Re Regional Municip ality of Hamilton-Wentworth and C.U.P.E., Local  (), 
L.A.C. (d)  (Kennedy) at – , citing R. v. Fuller et al ., Exp. Earles and McKee (),
 D.L.R. (d) , []  O.R.  (C.A.), cited in tu rn in Re Ministry of Attor ney
General, Cor rections Branch and British Co lumbia Government Employee s’ Union (),
 L.A.C. (d)   at . As a more recent example, see Serco Fac ilities Management and
P.S. A.C. (Bag gs) ()  L.A.C. (th)  (Oakley) at .
Reference re Publi c Service Employee Rel ations Act (Alta.), []  S. C.R , per Dick-
son J. at , endorsed in McKinl ey v. BC Tel, []  S. C.R. ,  SCC . See also
Slaight Communications v. Davidson (),  D.L.R. (th)  (S. C.C.) particul arly at
, where Dick son C.J.C. discusses t hat it is consistent with th e values of the Charter of
Rights and Freedom s to address the unequa l nature of the employment relation ship.
Chapter : Special D uties and Obligations of P ublic Servants …
points to the genera l importance of an asses sment of employee obligations that
is based on the act ual requirements of the po sition in question.
ere is no reason to exempt public service employment from this kind of
approach. Indeed, the leadi ng Supreme Court of Canada decision in Fraser ap-
plies exactly this kind of approach to the central, public service issue of public
criticism of the government employer.
Adjudicators have paid close attention to the obl igations that are appropri ate
for the individual job, a nd the result is not necessarily a lesseni ng of obligations.
A leading example i n the common law is the requirement of utmos t loyalty on
the part of par ticularly tr usted employees or “duciaries.” A leading Canad ian
statement of the duciary relationsh ip is that where “one party has an obligation
to act for the benet of another, and that obl igation carries with it a di scretionary
power, the party thus empowered becomes a ducia ry. Equity will then super vise
the relationship by hold ing him to the duciary’s stric t standard of conduct” It
is an extremely uid concept that does not depend on the prior categorizing of
the relationship, but will more li kely be found to exist where the contextual fac-
tors in the relationship, including t he vulnerabil ity of the beneciar y, warrant.
In the employment contex t, an employee’s duciary relationship to an e mployer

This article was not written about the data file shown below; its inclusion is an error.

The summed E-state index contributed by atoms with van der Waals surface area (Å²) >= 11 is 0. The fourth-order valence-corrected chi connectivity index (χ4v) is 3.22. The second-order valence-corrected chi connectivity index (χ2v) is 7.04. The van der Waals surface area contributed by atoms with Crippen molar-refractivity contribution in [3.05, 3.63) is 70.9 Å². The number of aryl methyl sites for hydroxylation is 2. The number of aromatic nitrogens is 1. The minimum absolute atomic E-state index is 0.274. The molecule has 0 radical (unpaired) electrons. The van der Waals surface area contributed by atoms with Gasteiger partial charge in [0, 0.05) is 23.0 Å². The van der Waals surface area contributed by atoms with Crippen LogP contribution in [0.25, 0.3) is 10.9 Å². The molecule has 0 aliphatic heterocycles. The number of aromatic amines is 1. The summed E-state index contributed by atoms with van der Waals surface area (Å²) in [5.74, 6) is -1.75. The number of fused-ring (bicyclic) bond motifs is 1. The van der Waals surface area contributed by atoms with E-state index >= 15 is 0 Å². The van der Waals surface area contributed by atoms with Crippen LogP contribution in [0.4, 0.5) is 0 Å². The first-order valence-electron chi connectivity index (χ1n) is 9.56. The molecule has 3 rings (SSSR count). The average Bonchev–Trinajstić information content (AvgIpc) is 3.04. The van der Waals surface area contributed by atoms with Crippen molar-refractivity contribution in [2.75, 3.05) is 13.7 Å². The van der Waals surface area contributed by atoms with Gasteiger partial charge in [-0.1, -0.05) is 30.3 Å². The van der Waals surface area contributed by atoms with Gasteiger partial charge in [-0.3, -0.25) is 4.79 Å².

determines by the degree of “ loyalty, good faith, and avoidance of a conic t of
duty and self-interest” that is owed. While all employees a re thought to owe an
obligation not to violate “certa in elementary r ules of decency,” particular em-
ployees, usually “top ma nagement” and other key personnel, may be found to be
“duciaries” who have a trust relationsh ip with their employer.
e cases art iculating the extent of duciary obl igations in the employment
context are usually c oncerned with the specic i ssue of the degree to which de-
parting employees ca n compete with their former employer. ere is consider-
able concern to ensure t hat more junior employees are not denied mobility i n
McKinley, above note  at para. , per Iacobucci, J. d elivering the judgment of t he court.
Fraser and Public S ervice Sta Relatio ns Board, []  S. C.R. . See also Mini stry
of Attorney Gen eral, Corrections Branc h and British Columbia Gover nment Employees
Union, above note  at , as fol lowed in Alberta and AUPE, Loc.  (Smith),Re (),
 L.A.C. (th)  (Moreau) at . e fact ual circumsta nces of those cases rel ate to
public serva nts’ public criticisms of thei r employers.
Guerin v. Canada (),  D.L.R. (th)  (S. C.C.) at , and more recently, LAC
Minerals Ltd. v. Interna tional Corona Resources Ltd . (),  D.L.R. (th)  (S. C.C.) at
See the semin al case of Canadian Aero S ervice Ltd. v. O’Malley, [] S. C.R. , per
Laskin C .J.C. at .
R.W. Hamilton Ltd. v. Aeroquip Corp. (),  O.R. (d)  (H.C.J) at .
Matrix Photocatalytic Inc. v. Purics Environmental Technolog ies Inc., [] O.J. No.
 (Sup. Ct.) at para. ; Helbig v. Oxford Warehous ing Ltd. (),  D.L.R. (th) 
(Ont C .A.).